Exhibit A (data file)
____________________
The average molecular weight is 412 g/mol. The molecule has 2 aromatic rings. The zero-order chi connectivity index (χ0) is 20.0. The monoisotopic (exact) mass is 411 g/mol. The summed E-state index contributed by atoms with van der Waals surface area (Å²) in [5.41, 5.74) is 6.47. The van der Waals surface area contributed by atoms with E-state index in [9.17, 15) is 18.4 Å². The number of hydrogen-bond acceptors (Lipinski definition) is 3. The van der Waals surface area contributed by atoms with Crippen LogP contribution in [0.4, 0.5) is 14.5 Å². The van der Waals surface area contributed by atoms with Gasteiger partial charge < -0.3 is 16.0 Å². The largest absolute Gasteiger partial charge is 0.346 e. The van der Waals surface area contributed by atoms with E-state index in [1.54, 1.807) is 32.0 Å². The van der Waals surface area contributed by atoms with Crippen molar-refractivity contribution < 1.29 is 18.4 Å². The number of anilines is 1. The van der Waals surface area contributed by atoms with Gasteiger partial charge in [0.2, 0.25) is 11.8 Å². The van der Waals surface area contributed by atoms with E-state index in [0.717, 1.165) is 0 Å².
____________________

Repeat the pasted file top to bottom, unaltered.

The average molecular weight is 412 g/mol. The molecule has 2 aromatic rings. The zero-order chi connectivity index (χ0) is 20.0. The monoisotopic (exact) mass is 411 g/mol. The summed E-state index contributed by atoms with van der Waals surface area (Å²) in [5.41, 5.74) is 6.47. The van der Waals surface area contributed by atoms with E-state index in [9.17, 15) is 18.4 Å². The number of hydrogen-bond acceptors (Lipinski definition) is 3. The van der Waals surface area contributed by atoms with Crippen LogP contribution in [0.4, 0.5) is 14.5 Å². The van der Waals surface area contributed by atoms with Gasteiger partial charge < -0.3 is 16.0 Å². The largest absolute Gasteiger partial charge is 0.346 e. The van der Waals surface area contributed by atoms with E-state index in [1.54, 1.807) is 32.0 Å². The van der Waals surface area contributed by atoms with Crippen molar-refractivity contribution < 1.29 is 18.4 Å². The number of anilines is 1. The van der Waals surface area contributed by atoms with Gasteiger partial charge in [0.2, 0.25) is 11.8 Å². The van der Waals surface area contributed by atoms with E-state index in [0.717, 1.165) is 0 Å².